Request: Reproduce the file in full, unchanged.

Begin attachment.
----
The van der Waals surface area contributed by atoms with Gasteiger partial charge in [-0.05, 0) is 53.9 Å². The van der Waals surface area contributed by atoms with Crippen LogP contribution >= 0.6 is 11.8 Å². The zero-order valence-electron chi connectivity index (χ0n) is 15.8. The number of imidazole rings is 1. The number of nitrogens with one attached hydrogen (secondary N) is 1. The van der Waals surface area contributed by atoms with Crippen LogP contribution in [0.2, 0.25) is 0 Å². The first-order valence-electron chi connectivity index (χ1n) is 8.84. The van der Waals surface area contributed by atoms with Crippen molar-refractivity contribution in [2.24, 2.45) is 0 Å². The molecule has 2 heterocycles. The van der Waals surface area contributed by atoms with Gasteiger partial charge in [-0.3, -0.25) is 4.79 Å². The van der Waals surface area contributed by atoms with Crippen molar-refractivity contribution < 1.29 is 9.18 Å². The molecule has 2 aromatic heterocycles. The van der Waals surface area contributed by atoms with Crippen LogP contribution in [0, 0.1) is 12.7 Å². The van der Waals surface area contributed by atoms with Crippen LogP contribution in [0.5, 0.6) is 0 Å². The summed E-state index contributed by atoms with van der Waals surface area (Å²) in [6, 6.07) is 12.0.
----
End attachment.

The van der Waals surface area contributed by atoms with Gasteiger partial charge in [-0.05, 0) is 53.9 Å². The van der Waals surface area contributed by atoms with Crippen LogP contribution >= 0.6 is 11.8 Å². The zero-order valence-electron chi connectivity index (χ0n) is 15.8. The number of imidazole rings is 1. The number of nitrogens with one attached hydrogen (secondary N) is 1. The van der Waals surface area contributed by atoms with Crippen LogP contribution in [0.2, 0.25) is 0 Å². The first-order valence-electron chi connectivity index (χ1n) is 8.84. The van der Waals surface area contributed by atoms with Crippen molar-refractivity contribution in [2.24, 2.45) is 0 Å². The molecule has 2 heterocycles. The van der Waals surface area contributed by atoms with Gasteiger partial charge in [-0.3, -0.25) is 4.79 Å². The van der Waals surface area contributed by atoms with Crippen molar-refractivity contribution < 1.29 is 9.18 Å². The molecule has 2 aromatic heterocycles. The van der Waals surface area contributed by atoms with Crippen LogP contribution in [0, 0.1) is 12.7 Å². The van der Waals surface area contributed by atoms with Crippen LogP contribution in [0.5, 0.6) is 0 Å². The summed E-state index contributed by atoms with van der Waals surface area (Å²) in [6, 6.07) is 12.0.